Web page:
With first-team breakthroughs, the Premier League 2 title and FIFA World Cup glory for the core of their squad, the 2016/17 season could not have been much better for David Unsworth’s Everton Under-23 team.
"It’s a great time to be an Evertonian," Unsworth said. "We’re signing top players and the club is going from strength to strength.
“It’s raised the bar, and that’s great because it’s a challenge for the young players to be even better than they already are."
Unsworth joked: “They were showing off [their World Cup winners’ medals] and we stopped that straight away!
“The five lads are great lads and we’re very proud of them, the whole club was, the whole country was. I spoke to them the day after they won the World Cup final and they were all buzzing.
“They’re very humble lads and they’re all desperate to be top footballers. They’ve certainly given themselves a great opportunity at the tender years they are.”
Speaking about what has made the Everton Academy so successful in recent years, Unsworth said: “There’s a clear pathway.
“We’ve got top coaches. We’ve got 11 or 12 former players, throughout the whole Academy, who know what it takes to become a professional footballer.
“When those values are instilled at a young age, every year, it’s very powerful. At the end of it there’s an opportunity as well.”
Unsworth says adding depth with signings like Dominic Calvert-Lewin and Ademola Lookman has aided wider development, but the club also gives players as much time to harness their potential as possible.
He said: “We've looked at all our age groups, our depth charts, and if ever we’ve felt there’s been a hole in one of those charts and we need a player, then we’ve scouted the world.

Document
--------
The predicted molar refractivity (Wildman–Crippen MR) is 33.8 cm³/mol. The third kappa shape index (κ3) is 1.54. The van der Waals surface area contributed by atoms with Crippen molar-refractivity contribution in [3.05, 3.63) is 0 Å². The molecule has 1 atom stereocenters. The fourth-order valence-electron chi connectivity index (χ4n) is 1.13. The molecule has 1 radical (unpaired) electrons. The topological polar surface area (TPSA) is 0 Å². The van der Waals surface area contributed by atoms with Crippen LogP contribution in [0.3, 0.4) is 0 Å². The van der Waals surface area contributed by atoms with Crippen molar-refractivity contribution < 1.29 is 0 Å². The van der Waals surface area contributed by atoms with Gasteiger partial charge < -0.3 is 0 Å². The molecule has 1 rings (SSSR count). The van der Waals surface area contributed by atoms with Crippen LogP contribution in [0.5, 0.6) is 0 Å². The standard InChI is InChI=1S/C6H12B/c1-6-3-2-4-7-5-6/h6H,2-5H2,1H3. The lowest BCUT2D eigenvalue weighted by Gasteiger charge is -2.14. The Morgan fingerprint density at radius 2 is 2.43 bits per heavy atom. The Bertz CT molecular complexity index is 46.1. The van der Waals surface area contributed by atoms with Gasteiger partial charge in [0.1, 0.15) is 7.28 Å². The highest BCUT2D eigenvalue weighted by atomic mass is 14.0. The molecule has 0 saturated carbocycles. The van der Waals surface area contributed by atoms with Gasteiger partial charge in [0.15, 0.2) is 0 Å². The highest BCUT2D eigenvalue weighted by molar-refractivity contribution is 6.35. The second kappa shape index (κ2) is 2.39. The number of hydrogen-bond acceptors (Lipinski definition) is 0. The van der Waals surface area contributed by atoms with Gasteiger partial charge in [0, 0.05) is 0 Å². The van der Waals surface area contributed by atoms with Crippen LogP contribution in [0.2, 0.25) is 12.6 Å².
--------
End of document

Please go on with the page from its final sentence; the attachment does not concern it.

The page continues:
“If the first team are buying quality players, then the standard underneath that has got to go up as well, underneath me, the Under-18s and all the way through the Academy. We all have to raise our game and produce even better players then we have historically.
“There’s a lot of talent. It’s changed a bit because first teams will take bigger numbers, so we have to be patient with our players. What we did five years ago, releasing a player at 18 or 19, we might keep them in the system longer.
“The average age for a Premier League debut now is 22 or 23. So we treat every individual who’s got the potential as a separate case.
“There’s different routes for every individual. Tom Davies didn’t go on loan. Matty Pennington started at Tranmere, went to League One, the Championship and then got in. We brought Mason in from the Championship.
“What we’ve got to do is to keep these players in our system as long as we can, so we don’t lose out on the opportunity of them playing in our first team one day.”